While Castle Crashers retains all the good of the old-school brawler, it also retains everything that makes them frustrating. Enemies, for example, will be more than happy to attack you from both sides, and they spam their projectile attacks to almost farcical levels at times. This can be incredibly annoying, especially if you're playing solo. Of course, adding between two and three allies to the mix evens the odds considerably, and this is where Castle Crashers truly comes to life.
Featuring both local and Xbox Live co-operative play, up to four people can take on the main game or go head-to-head in Arena mode, and this is where the fun really takes hold. With four friends on screen, an already chaotic game becomes sheer lunacy, and for the vast majority of the game you won't even know what's happening. Are you winning? Are you getting your arse kicked? You barely know, and you barely care, because you're having too much fun to make sense of the fireballs and bodies flying around the screen. All the memories of co-operative beat-'em-ups come flooding back -- from having to apologize when you accidentally take a health item that your friend desperately needed, to the inevitable (and wonderfully stereotypical) moments where the allies have to turn on each other to get the girl. Despite the co-op, there is a competitive element to each round of Castle Crashers, but it's such a fun and friendly competition that nobody really minds losing.
And that right there is Castle Crashers' greatest weapon -- the ability to make you not care. Even if you lose your temper at being shot to pieces by a bunch of cheap archers, you'll soon forget about it and laugh at a puerile shit gag, or go beat up the Barbarian Boss again to feel good about yourself. Castle Crashers refuses to take itself seriously, and if you dare try to do so yourself, you'll look and feel ridiculous.
What else can I mention? There's the astoundingly brilliant soundtrack, full of memorable and infectious tunes (the happy sound of the Forest Entrance level is a personal favorite) or the pointless but fantastically titled "All You Can Quaff" button-mashing eating contest. There are the challenging boss fights that each leave a lasting impression, the hidden animals that you can collect and equip to add unique bonuses and there's that particular deer that will remain forever cherished in your heart when you first meet him.
I think I got it all. I'd be wrong to not mention the fact that, as of the time of writing, the Xbox Live server issues are still not ironed out. It can be very hard to achieve and maintain an online game, but a fix is promised and things seem to at least be a bit more tolerable. A number of glitches have also been reported, including data loss that has seen a few players lose hours of leveling and item unlocking.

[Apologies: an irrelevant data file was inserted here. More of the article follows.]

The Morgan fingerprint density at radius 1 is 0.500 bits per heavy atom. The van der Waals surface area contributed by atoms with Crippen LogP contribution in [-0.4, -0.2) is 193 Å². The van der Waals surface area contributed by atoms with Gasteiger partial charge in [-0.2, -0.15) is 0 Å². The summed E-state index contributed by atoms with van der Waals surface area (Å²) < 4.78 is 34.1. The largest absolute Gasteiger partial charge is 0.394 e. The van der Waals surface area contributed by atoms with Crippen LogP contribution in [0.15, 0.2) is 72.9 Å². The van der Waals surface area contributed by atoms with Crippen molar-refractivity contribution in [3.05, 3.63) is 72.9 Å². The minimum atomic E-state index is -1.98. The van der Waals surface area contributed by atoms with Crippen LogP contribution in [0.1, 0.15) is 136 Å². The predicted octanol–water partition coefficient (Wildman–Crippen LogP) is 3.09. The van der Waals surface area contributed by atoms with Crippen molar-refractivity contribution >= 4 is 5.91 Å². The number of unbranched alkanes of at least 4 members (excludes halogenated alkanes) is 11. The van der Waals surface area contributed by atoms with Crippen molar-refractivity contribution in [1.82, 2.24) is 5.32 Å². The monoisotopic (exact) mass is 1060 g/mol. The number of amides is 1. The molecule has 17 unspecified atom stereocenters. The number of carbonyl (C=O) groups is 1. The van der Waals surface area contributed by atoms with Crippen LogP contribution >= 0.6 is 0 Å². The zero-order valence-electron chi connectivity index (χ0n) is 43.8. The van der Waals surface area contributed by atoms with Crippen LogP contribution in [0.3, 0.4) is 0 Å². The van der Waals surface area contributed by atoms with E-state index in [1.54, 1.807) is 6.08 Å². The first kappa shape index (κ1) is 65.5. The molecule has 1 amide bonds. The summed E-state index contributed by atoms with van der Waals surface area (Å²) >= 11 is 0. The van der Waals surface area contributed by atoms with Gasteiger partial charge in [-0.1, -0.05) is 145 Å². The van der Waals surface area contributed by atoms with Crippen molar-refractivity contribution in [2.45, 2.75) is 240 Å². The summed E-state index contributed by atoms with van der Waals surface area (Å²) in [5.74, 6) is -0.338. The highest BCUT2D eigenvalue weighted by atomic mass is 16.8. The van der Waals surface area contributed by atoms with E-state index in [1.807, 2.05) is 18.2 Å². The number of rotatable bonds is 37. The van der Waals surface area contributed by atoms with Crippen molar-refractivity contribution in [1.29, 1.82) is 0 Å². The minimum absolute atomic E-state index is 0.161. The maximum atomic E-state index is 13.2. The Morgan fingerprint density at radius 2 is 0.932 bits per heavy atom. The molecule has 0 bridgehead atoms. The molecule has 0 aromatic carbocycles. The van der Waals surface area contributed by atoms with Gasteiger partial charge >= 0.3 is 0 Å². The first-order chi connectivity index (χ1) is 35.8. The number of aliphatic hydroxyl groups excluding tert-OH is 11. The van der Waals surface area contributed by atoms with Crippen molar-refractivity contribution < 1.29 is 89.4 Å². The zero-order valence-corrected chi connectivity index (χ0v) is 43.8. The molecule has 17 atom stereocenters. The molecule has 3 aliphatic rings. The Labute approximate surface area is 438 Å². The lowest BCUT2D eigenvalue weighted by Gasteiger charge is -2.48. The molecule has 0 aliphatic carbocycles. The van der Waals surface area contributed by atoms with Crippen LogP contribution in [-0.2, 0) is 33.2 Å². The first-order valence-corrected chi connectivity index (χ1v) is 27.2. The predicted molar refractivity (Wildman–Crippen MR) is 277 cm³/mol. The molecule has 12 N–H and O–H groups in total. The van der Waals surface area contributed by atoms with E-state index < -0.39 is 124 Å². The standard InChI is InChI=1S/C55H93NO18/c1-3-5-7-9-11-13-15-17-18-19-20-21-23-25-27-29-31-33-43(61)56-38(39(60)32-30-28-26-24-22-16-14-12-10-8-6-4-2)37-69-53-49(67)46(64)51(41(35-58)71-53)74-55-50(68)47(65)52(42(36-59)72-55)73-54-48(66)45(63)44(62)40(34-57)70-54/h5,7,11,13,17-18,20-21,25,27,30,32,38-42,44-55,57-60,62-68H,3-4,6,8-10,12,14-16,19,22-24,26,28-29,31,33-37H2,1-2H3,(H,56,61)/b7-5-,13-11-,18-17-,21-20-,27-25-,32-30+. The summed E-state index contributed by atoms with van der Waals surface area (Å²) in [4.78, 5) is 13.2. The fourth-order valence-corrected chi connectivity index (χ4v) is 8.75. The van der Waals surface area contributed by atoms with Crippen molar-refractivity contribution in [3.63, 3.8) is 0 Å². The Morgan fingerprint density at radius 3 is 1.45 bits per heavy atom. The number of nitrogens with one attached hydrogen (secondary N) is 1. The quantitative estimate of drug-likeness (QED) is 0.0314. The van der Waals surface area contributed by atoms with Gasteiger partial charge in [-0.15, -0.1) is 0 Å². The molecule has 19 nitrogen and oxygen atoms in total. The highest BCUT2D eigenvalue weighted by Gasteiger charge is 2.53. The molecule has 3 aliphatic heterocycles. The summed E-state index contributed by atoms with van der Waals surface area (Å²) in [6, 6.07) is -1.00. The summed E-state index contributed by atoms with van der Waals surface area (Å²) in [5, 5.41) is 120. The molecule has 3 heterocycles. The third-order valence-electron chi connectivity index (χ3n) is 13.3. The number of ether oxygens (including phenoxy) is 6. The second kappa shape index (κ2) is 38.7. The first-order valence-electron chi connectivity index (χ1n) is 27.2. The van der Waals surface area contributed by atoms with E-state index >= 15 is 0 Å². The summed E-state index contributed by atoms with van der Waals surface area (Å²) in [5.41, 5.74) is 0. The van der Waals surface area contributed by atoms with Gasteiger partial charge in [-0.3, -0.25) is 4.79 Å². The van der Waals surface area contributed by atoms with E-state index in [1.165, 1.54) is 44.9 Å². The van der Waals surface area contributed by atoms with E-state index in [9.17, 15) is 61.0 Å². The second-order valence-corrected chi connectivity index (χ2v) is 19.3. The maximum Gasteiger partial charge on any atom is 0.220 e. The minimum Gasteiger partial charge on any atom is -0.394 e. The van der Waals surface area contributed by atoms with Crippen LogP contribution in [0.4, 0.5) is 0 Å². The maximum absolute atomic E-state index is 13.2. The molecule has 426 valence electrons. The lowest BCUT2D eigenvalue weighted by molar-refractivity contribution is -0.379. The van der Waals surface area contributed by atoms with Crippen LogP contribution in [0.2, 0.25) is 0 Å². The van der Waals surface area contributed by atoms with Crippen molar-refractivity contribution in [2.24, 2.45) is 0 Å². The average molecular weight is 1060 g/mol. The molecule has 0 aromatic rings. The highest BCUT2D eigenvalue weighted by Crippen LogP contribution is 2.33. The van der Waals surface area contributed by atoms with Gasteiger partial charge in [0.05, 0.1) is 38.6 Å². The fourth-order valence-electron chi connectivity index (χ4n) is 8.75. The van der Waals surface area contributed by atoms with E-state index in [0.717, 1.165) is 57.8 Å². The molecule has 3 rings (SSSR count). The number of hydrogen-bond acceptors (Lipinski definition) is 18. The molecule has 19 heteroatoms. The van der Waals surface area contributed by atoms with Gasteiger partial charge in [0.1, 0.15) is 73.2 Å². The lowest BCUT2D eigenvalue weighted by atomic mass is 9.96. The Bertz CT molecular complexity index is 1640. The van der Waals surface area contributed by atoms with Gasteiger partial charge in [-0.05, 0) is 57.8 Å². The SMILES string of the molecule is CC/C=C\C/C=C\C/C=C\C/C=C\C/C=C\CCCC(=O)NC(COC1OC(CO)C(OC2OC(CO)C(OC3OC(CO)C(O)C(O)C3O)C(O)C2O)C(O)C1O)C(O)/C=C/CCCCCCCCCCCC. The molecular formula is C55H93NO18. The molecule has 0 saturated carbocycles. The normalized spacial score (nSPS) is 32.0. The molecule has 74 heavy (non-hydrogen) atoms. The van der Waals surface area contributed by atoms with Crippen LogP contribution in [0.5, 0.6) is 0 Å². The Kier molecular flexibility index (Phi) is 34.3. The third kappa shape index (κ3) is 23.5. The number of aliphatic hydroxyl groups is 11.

That aside, Castle Crashers is a superb and addictive experience that is well worth the 1200-MS-Point price tag. Still being played even after completion, its button-mashing havoc threatens to give me carpal tunnel syndrome, and the unlocked Insane Mode is giving me a run for my money. To put it simply -- this game demands your attention, and if the era of digital distribution means that more titles like Castle Crashers will be made, then it's an era I welcome with open arms.
Castle Crashers is the best not-quite-co-op game I've ever played. Jim's addressed most all my feelings on the game pretty much perfectly, but I have to point out the Behemoth's wonderfully inspired decision to focus almost as heavily on player-versus-player gameplay as cooperation.
Prior to Castle Crashers' release, the Internet was aflame with discussions about how much the game was going to cost. There was a rumor going around that claimed we'd have to fork over 1800 Microsoft Points for the highly anticipated beat-'em-up, and that infuriated many, many people. In retrospect, however, I'm actually shocked that Castle Crashers' price tag wasn't higher. When you can get more play time out of a $15 digitally-distributed title than you can a full-fledged retail game, you know there is something wrong with this industry's pricing structure.
Remember those old and busted jokes about how many people it takes to screw in a light bulb? Well, I propose a new question; how many people does it take to review Castle Crashers? Apparently, four is the magic number, which is fitting considering this game is all about the multiplayer.
Overall Score: 9.0 (Fantastic. Negligible flaws. Otherwise very, very good; a fine example of excellence in the genre.)